A Woman Mediator Brings
Tho choice of a bride in some parts
of Kussia is still accompanied with
many ilifliculiies. The customs which
arc observed rigorously by the fami
lies of tl.c lower cla-ses would eeilnin
ly emburias an American swain, or
indire itly create a largo number of
young "Lochinvars of the West."
"Iu alinosl all IJussia,'' says a recent
pvuo of ' I.'Italie-," marriages arc
brought about by meal's of a woman
iucdiator,noivn as the 'Svakha.' As
soon as tlic choice i mad'; the Svakha
puts on her best -bib and tucker' and
proceeds to the home of the future
bride. She makes her entrance
in as digniliod a fashion as
possible, salute tho ikons and
begins to speak of various things
which seemingly havo little r dation t"
marriage. She says, for instance:
Whero there is no snow, it is dillictilt
to follow tracks; but today snow has
fallen and it is eisy to lind tho way to
a marriuooable maiden.' :', she may
say: 'A white swan ha escaped
from the house; is it possible tlittt it
fled lo you?' Il depends upon the
answers of the parents i l' tho young
girl whether the mediator becomes
more specific and speaks lo ihe point,
or withdraws from the place. If tho
negotiations end de-drably, tho suitor
takes courage to visit the young girl,
to Lecoim; hitter v. rq uu in led with her
and her surrounding.
"In some proviie ' , for in-t.tuco,
in Ihe ( ioveriuuont of Vulagdu, thi.s
visit of examination on iho pint of
(lie suitor becom-' an elaborate cere
mony. The family of Ihe hi ijogrootn,
under the leadership of the mediator, ;
proeeod lo tie! house of the bride.
The mediator, without much ado, j
commands Ihe bride to spin. If the j
visitors are sati-li m with the talent of ;
the girl for weaving, tin y ask her to j
walk about the room to s. e whether !
she limps. The prospective, or rather !
possible, brido and groom, aro then j
placed side by side to see whether
they are mated as lo height. If one
of the young persons happens to fall
short of the proper length of body
there is always great hilarity among
the members of the two families.
"In almost all the -o-i'iiUcil (reat
llussia,' the surrender of the brido as
Eiimines, iu a way, the character of a
sale. Tin; money and obj-cls of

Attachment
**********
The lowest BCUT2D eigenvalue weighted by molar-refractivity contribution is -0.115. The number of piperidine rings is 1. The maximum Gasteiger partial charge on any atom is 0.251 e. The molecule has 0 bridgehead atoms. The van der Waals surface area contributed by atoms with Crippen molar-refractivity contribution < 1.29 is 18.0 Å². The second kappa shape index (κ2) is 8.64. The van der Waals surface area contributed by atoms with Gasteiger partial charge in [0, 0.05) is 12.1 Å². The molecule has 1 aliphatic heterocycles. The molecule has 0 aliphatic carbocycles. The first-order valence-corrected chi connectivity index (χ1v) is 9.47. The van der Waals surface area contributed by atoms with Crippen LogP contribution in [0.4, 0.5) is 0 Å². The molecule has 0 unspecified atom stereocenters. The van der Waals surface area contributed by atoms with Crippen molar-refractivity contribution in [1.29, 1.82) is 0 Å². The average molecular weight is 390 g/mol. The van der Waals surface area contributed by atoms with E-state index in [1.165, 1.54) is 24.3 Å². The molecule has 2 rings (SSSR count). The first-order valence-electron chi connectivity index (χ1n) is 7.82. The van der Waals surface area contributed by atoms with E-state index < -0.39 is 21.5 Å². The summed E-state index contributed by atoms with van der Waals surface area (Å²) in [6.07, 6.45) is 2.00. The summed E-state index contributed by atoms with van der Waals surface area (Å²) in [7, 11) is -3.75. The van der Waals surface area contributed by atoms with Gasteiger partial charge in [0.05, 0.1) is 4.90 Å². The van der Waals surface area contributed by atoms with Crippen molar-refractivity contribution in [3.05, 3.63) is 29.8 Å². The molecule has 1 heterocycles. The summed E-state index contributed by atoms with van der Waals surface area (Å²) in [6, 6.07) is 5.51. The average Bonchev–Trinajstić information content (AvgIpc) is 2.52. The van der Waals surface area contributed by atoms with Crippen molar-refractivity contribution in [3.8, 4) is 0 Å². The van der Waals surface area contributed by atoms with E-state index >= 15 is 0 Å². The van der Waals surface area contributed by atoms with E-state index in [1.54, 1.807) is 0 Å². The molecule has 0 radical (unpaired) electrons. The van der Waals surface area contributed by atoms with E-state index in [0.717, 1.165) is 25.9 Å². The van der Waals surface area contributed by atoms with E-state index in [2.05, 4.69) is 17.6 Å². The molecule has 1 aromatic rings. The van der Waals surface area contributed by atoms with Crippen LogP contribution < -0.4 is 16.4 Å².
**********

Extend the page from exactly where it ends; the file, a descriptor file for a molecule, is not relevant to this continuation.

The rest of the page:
various kiild?: w hich ihe groom intends
lo present lo iho parents of ihe girl
ure the subject of long discussion.
'We can consider the i II' in
closed?' asks, for in-lauce, the father
of the suitor.
" 'I am agreed,' comes the answer.
' How much v ill you give me in
' 'l-'if te-n rouble-,'
' That is no money at a'!. I re
ceived twenty rouble when my oldest
daughter was married, ami then limes
"'I shall add a fur iiuntie,' comes
' 'Keep your mantle. My daughter
'Thin 1 ho conversation proceed
until the marriage term are -ettled.
Hut the ciisOuis at the marriage are
equally queer. A few days before
the wedding the bride is taken lo j
bathe by her friends and companions, i
The soap used ut the lime is a present
from the bridegroom. The bathing '
eponge, through which ribbons are I
passed, is carried on a long p le iu
front of the bride. The young woman
sings as the procession advances. The
platform of the bathing hou-e i
sprinkled with beer. It depends upon
Ihe odor from the beer whether Ibe
groom is to be a henpecked husband or
not. As soon as Ihe In idal procession
'enters Ihe church ou the day of tic
wedding, the bride and bridegroom
start down the aisle in a mad race.
There is a trulitio.i that whichever
one places the fool lii si ou the doth
in front of the altar is to be master in '
the house. j
"Among other (hinga, thr-ie are '
queer customs al llio Welding dinner.
When Iho wine is pissed around, each I
guest tastes the beverage and cries out !
that it is biltc r. That is the sign: 1
for llio newly married couple to cm
brace one another. In soims govern
ments, the young wife is obliged to
puiloiriicr husband's boots iu the
prcsenco of the guests as proof that
ho is master. A whip placed there
purposely falls from the boot and
the husband strikes Iho wife with it
threo times-. After this greeting he